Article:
"Yeah," said Willis, eyeing him. "I figured something was going on after Miguel disappeared from the probation meeting before we even got in the door, then sent Clavo back to help me set up in his place."
"Clavo? Clavo Reyes, Clavo?"
"Yep. Told me Miguel had to go meet his mother and wouldn't say anything else. Literally. Scowled the entire time he was in there. Wouldn't answer any other questions. When I got your message back at the apartment, I got worried. As you noted, things are a little intense these days, even in the probation meeting."
Adam narrowed his eyes. "You've talked to him—haven't you?"
"Miguel," admitted Willis. "Not Grady. I was calling around trying to get a line on him for you. He found me outside my apartment about an hour ago—said he needed me to get you a message, and here I am."
"What's the message?"
"He wants you to follow a tip he heard about the break-ins in the harbor. Said it was important."
Sitting back, Adam chuffed lightly out his nose. It would have been too easy, he thought, to imagine Miguel might have actually had something to say about Grady. "And why isn't he talking to me about this?"
"Good question. I asked him the same thing and he wouldn't say."
"Okay, I'll bite. Who does he want me to look into?"
"He said you should focus on Rafferty. Drop everything else you're investigating—that's an exact quote—and focus on Rafferty."
"He said Rafferty's behind all this?"
Willis drew back with a quizzical look. "He didn't exactly go into detail. Trust me, I tried to get him to. All he would say is make sure Beaudreaux watches Rafferty—also an exact quote."
"So why do I get the feeling this is misdirection?"
"You tell me. I feel like I'm playing translator when I don't speak either language. What exactly is the issue here?"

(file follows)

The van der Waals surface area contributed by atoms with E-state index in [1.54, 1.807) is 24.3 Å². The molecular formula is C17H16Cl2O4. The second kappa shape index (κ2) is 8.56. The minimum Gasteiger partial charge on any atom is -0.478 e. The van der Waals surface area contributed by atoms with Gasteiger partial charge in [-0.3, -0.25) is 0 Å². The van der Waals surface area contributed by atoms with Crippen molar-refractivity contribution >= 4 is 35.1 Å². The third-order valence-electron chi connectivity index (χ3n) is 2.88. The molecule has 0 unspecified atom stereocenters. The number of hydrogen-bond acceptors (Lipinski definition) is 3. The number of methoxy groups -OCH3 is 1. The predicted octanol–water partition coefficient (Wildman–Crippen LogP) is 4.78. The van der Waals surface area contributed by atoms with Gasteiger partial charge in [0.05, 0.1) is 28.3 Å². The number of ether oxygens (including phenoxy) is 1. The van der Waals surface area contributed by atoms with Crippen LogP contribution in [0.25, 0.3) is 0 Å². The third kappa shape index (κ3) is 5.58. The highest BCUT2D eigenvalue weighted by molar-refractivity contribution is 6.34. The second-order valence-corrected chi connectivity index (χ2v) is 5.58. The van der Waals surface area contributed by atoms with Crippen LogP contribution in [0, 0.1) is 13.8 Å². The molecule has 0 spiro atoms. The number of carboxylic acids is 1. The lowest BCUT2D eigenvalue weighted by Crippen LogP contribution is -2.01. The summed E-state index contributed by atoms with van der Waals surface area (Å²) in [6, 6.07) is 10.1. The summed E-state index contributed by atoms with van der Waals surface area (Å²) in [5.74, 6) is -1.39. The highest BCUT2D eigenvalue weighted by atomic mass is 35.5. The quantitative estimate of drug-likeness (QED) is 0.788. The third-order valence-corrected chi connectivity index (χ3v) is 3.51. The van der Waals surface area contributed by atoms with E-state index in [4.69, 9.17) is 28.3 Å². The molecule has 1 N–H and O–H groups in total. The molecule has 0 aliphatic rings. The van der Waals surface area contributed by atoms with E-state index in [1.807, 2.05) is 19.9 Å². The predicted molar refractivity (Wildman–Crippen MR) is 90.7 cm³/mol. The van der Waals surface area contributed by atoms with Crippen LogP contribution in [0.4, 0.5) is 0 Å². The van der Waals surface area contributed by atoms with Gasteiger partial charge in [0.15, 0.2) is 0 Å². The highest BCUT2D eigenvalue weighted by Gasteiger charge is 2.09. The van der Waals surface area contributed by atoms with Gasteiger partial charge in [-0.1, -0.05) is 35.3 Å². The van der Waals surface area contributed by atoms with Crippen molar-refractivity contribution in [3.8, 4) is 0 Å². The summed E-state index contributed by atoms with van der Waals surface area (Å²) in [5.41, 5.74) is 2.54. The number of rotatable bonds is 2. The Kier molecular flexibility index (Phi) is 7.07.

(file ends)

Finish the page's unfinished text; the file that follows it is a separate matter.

Hesitating, with a glance at the door, Adam tweaked the file Kelsey had given him, then spread it forward on the table. "Those murders last week sparked a rushed attempt to consolidate information on the illegal imports pipeline. We've had smash and grabs up and down the docks ever since Foley's murder hit the news. Most of the break-ins are being reported as simple vandalism. Some say there are logs and files maybe gone. Nothing else." He dipped his chin at the middle photo. "Grady's mixed up in it, I just can't figure how. And he isn't talking. At least not to me."
Willis peered forward without moving. One simple creased line appeared in his forehead. "Why not?"
"Good question." The frustration welled over. "You know, I really thought we were getting somewhere. After Nigel, I thought he was starting to trust me again. Completely. I thought he was starting to get the idea of what it means to be family." He snorted. "Obviously not."
"That's not what I meant. You know Grady. You know Grady better than anyone. In the past, when he's been in trouble… why hasn't he gone to you? Why, really, wouldn't he come to you now? What's the motivation?"
Adam's pulse thudded into his fingertips. He stumbled over the automatic denial on his lips and went still, caught in the angle of the question. The hollow room had acquired an echo and he wondered for the first time if maybe he'd brought it in with him. He cleared his throat and heard it reverberate off the painted cinder block walls. "Pride," he mused, then coughed, trying to settle his brain. "His damn messed-up code of honor. Not trusting the system. The cops." He breathed again, slowly, and his voice swung low as he snorted. "Thinking he's protecting me." He shifted in his chair and looked up, meeting Willis's eyes. "Or protecting someone else."
Cracking the neutrality in his expression, Willis said his next sentence carefully. "If I'm the one playing go between, not to mention Miguel..." He tapped his thumb against the base of that middle picture, drawing Adam's eyes towards Grady's sideways glance. "Adam, I know I've had my doubts about his intentions in the past, but I know what you see in him. Maybe the question here is whether you think Grady and Miguel would mislead you on purpose? And if so, why?"
If it's not about trust, Adam thought, pressing fingers to his eyes. If it's not about trust…
He bent his head, rocking it left to right. "Teddy, on this issue, at this moment, Rafferty's as low on my list of suspects as anyone," he said. But the seed was already planted, rooting deep. After a moment, he shoved back and went to the door. "Rothman," he yelled, calling down the hall. "Change of plans."